Wednesday Nov 20, 2013 by Gareth Goh - Content Marketing Specialist, InsightSquared
A resume is designed to display your past accomplishments in order to make your case for why you will maintain or improve upon, those past accomplishments with the new challenge of a new job. Therefore, while it is critical to be a visionary and be able to project what you will bring to the table at this prospective new sales management job, it is also essential to highlight some of your past sterling results, with the appropriate data and reports. Regaling your interviewer with buzzword-filled anecdotes of your past triumphs might sound exciting, but ultimately doesn’t communicate much. Instead, support your self-endorsement with sales performance metrics from your past that buttress your arguments for why you are the right person for this sales management job.
Here are the 5 most important sales metrics to discuss in light of your past performances at an interview for a new sales management job.
An ill-fitting sales manager does not know how many opportunity stages they worked with previously. An adequate sales manager might know the number and name of each their opportunity stages. However, a sales manager that truly goes above-and-beyond knows their specific conversion ratios between each of their opportunity stages.
Additionally, top sales managers can share meaningful sales coaching anecdotes supported by the data. For instance, at the beginning of their tenure at their previous job, the sales manager might have noticed that their team of reps struggled to convert between the second and third stages, suggesting perhaps poor lead qualification at the first stage or shoddy execution at the second stage. However, with his or her sales coaching efforts, that manager was able to improve conversion between those stages up to 82%.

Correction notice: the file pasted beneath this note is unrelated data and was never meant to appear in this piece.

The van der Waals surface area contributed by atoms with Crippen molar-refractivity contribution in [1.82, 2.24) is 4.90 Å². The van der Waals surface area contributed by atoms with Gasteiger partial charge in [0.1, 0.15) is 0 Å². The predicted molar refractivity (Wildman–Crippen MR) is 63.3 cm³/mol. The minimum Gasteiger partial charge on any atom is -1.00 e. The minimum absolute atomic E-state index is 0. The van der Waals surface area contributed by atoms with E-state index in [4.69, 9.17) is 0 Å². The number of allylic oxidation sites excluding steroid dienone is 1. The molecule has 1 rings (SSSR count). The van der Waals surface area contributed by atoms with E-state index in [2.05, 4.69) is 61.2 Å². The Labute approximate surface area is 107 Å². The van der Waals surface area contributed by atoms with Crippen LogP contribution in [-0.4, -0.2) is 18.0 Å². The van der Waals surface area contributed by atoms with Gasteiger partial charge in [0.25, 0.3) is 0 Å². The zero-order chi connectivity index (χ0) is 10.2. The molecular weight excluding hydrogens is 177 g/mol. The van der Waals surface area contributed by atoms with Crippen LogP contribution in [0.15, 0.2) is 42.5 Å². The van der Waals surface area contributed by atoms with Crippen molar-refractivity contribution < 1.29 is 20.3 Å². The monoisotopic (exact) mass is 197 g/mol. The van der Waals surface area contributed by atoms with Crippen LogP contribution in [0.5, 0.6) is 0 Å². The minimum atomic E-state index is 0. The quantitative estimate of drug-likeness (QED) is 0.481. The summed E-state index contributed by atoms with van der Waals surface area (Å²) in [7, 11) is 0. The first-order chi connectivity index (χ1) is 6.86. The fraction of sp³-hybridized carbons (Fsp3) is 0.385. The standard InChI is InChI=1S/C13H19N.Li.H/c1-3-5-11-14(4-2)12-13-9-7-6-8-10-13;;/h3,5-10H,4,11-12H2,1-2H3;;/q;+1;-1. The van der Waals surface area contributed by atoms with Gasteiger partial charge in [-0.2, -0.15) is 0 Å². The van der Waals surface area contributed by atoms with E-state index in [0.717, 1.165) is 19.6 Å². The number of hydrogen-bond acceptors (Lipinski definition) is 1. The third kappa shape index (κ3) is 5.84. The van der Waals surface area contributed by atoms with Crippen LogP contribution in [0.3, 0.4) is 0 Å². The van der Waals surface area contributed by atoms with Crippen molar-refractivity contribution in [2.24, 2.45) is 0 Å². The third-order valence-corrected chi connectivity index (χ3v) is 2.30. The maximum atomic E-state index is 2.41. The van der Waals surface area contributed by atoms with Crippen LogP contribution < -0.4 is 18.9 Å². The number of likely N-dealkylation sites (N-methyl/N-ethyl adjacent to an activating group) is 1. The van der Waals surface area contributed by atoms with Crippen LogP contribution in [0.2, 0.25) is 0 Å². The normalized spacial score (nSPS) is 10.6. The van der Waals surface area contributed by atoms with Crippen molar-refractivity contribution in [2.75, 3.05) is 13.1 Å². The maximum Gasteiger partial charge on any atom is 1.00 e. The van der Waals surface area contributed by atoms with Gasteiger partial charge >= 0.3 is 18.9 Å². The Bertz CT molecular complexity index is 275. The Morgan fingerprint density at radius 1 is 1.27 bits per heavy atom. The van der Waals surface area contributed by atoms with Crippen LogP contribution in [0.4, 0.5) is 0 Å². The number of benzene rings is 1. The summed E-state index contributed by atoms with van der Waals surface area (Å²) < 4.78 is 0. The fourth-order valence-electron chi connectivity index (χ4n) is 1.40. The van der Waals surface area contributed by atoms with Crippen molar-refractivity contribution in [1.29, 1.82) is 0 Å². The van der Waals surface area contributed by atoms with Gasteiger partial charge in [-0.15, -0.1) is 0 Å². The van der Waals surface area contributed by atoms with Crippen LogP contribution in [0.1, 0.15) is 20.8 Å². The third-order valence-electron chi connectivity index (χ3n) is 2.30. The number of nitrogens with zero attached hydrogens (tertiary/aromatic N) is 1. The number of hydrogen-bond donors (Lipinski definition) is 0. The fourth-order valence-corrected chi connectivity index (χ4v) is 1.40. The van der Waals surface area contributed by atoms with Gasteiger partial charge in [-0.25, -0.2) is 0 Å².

What good is a sales forecast if it is done using a finger-in-the-wind approach that is ultimately inaccurate? Not a whole lot. Demonstrate the accuracy of your sales forecasts by walking them through your data-driven forecasting approach. Discuss your historical conversion ratios and how you applied that to your pipeline opportunities.
But don’t stop there. Go a step further by discussing some of the barriers and forecast killers that you factored into your projection. In your experience, opportunities with a significantly greater deal size than average were a lot less likely to close and were factored into your forecast. A certain lead source contributed greatly to your opportunity pipeline, yet historically proved to be a low-probability source. Certain opportunities languished in late stages, and you know that time kills all deals. Outlining these barriers will demonstrate your careful and considerate data-driven sales forecasting approach.
The long-held industry standard is that sales organizations need a 3x pipeline-to-quota ratio. But as a visionary and data-driven sales manager, you don’t need to adhere to age-old blanket one-size-fits-all approaches that aren’t necessarily accurate. Instead, show how you used your historical conversion rates to determine a truly accurate pipeline coverage ratio. With this information, you were able to not only provide sufficient pipeline coverage for your sales force at all times, but also set realistic stretch goals that were achieved.
Sales managers are typically expected to help grow their companies through increased sales, and sales can only be increased by growing the pipeline over time and ensuring that reps have sufficient opportunities to work on.
Telling your interviewer that you grew the pipeline substantially over the past six months is great. Showing them an actual trending chart of your growing pipeline by both value and opportunity count is that much more powerful. Additionally, detail the types of lead generation campaigns that you undertook to help grow the pipeline, while highlighting your strong efforts in improving sales and marketing alignment as part of this pipeline growth.
Another strong pipeline management report worth discussing at an interview for a sales management job is the Inflow / Outflow report detailing how your pipeline is changing over time. Demonstrate how this report was able to help you answer important questions in your previous sales management role, such as how your number of open opportunities changed over time. Another poignant question to ask yourself when your open opportunities are increasing if it’s because your reps were failing to close or if your marketing and prospecting teams simply did a better job of generating more pipeline.
Gareth Goh is a Content Marketing Specialist at InsightSquared. You can find this post, as well as additional content on the InsightSquared blog here. Stay tuned to @InsightSquared on Twitter for more great sales and marketing management and analytics content.